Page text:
Materials Science: the Essential Evolution of Materials
The dramatic progress in living standards over the last hundred years especially has been possible only by the evolution of new materials. The course provides an introduction to the wide breadth of Materials Science as the radically different responses of the wide range of materials we use in quite varied situations enable us to exploit and benefit from their distinctive characteristics in everyday life. Topics include atomic structure and its relevance to all classes of materials, the basis of mechanical and physical properties, optimisation using anisotropy, and environmental degradation. Examples of materials evolution will be used to show how diverse materials are tailored to specific applications including transportation, power generation, communication and health care. Further understanding and development of materials are essential given the growing twenty-first century challenges of sustainability. Science and technology must provide some solutions and Materials Science has a pivotal role.
Throughout the course, participants will be encouraged to draw on and ask questions about their own experiences of materials, and also will be given opportunities to try simple experiments in order to demonstrate and reinforce the concepts introduced, e.g. the failure of materials using different deformation modes and also how small changes to a material can result in a large improvement in a given property. Computer software will be introduced to underpin some of the concepts and also to facilitate the selection of materials.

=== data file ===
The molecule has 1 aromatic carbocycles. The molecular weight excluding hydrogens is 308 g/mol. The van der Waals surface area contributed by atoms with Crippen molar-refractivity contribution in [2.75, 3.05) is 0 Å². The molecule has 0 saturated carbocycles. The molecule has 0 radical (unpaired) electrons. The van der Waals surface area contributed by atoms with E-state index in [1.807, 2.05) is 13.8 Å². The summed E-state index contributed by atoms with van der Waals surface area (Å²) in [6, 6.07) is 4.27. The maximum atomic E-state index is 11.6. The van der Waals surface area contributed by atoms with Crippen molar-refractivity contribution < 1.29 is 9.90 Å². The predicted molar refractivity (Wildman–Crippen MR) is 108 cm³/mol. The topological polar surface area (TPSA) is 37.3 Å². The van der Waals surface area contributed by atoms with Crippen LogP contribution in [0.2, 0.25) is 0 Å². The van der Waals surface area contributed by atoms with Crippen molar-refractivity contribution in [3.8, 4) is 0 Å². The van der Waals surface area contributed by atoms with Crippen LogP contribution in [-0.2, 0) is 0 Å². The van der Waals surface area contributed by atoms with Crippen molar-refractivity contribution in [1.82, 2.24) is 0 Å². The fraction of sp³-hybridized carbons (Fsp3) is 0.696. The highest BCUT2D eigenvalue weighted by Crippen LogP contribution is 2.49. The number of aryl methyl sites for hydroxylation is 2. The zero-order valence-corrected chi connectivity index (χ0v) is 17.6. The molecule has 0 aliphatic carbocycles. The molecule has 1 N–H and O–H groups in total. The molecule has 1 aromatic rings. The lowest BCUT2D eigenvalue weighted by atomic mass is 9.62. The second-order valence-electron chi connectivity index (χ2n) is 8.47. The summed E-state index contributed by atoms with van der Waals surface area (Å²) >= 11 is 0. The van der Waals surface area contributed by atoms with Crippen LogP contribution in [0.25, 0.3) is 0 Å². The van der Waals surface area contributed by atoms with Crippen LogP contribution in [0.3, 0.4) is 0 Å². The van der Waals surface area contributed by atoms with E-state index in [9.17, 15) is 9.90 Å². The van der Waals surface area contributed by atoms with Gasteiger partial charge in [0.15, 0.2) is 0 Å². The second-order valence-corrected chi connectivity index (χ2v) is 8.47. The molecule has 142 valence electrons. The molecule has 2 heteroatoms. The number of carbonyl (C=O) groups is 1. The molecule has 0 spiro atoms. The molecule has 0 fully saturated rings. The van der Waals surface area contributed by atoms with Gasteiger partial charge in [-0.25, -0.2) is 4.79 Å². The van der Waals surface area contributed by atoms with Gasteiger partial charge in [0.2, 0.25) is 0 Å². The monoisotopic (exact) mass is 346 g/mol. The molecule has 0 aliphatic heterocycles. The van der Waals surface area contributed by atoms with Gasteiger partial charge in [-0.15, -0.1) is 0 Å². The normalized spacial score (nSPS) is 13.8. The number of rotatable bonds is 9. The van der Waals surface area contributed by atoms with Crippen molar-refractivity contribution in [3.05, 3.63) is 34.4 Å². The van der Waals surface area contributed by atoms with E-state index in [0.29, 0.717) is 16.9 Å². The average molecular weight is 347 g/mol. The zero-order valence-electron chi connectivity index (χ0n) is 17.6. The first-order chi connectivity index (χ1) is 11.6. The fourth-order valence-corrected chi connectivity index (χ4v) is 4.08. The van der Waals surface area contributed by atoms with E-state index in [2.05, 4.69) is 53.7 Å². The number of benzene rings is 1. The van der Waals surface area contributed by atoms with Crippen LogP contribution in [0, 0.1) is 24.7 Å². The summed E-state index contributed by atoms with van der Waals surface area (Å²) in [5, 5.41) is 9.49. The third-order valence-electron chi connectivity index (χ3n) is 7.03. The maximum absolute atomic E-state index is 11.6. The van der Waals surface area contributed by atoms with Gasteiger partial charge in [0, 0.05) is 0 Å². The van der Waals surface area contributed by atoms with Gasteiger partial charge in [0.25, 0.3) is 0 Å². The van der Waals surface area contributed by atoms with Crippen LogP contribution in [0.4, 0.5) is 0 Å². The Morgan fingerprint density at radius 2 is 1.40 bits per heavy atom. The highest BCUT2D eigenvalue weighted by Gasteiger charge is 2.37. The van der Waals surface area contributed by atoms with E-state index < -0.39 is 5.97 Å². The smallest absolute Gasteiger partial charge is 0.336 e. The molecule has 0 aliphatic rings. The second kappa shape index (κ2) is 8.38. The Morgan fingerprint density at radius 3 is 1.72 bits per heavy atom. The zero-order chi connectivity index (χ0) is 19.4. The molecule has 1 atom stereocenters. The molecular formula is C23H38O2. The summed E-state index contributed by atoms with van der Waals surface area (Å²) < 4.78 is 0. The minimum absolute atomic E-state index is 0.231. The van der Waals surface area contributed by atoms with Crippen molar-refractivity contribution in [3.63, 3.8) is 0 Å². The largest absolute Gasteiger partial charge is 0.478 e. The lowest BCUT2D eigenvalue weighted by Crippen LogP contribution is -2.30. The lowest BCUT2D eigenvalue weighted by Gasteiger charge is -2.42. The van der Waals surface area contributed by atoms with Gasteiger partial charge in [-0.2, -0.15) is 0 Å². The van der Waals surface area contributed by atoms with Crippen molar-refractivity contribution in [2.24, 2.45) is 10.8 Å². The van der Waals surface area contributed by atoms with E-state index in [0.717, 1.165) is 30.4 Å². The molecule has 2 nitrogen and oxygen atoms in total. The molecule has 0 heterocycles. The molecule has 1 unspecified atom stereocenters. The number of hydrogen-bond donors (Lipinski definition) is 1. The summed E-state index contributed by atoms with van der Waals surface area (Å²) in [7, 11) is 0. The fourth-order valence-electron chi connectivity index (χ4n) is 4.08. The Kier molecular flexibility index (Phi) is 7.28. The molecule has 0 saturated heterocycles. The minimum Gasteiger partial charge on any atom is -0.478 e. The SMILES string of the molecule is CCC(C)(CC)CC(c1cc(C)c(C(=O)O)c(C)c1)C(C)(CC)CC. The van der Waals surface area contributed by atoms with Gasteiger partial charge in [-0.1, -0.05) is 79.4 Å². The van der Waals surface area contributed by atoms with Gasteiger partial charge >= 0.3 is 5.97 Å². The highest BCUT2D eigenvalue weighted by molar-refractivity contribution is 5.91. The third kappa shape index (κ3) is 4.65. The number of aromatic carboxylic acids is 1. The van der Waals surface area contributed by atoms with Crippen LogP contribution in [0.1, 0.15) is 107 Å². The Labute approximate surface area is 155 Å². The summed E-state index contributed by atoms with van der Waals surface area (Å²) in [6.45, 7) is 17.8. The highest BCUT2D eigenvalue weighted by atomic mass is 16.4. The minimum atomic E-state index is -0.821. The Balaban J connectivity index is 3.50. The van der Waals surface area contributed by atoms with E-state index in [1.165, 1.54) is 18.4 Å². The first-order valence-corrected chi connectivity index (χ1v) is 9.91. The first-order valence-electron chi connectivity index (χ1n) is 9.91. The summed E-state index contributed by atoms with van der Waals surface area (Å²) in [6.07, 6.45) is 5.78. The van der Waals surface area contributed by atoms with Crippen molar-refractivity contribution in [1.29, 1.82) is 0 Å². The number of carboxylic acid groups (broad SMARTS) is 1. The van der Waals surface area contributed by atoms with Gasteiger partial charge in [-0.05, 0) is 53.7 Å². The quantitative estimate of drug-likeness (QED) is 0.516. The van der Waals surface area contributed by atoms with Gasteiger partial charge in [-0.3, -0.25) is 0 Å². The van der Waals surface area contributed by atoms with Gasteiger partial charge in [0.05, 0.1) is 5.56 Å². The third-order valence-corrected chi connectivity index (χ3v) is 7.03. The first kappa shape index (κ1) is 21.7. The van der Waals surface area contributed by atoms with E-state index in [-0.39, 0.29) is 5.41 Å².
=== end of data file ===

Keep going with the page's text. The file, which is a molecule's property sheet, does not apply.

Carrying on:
This course is aimed at: science and engineering majors but also liberal arts students who wish to understand the world around. Hence any student wishing to discover why so many of the materials around us are interesting and how they have evolved, as well as what the future might hold. Knowledge of and understanding materials behaviour allow us to live more efficiently by optimising natural resources more effectively and also by enabling innovation and change – both are essential to tackle sustainability.
Pre-requisite knowledge required: is minimal. An open mind is needed together with a willingness to engage with scientific and technological concepts related to the world we share. Hence the course is NOT limited to those majoring in science and should be accessible to all.
Preliminary reading: not essential but of interest is
- Ball P., Made to Measure: New Materials for the 21st Century, Princeton University Press, 1999. ISBN-13: 978 069100975 9
Core Texts: further references, including web, will be cited during the course
- Ashby M.F. & Jones D.R.H., Engineering Materials 1 – An introduction to properties, applications and design, 4th edition, Butterworth-Heinemann, 2012. ISBN-13: 978 0080966656 [3rd edition is also fine].
- Ashby M.F. & Jones D.R.H., Engineering Materials 2 – An introduction to microstructures, processing and design, 3rd edition, Butterworth-Heinemann, 2005. ISBN-13: 978 0750663816 [Note that a fourth edition is pending – either is fine.]
Lecture hours: 12 x 1 hour 15 minutes (total 15 hours)
Seminar hours: 8 x 1 hour 15 minutes (total 10 hours)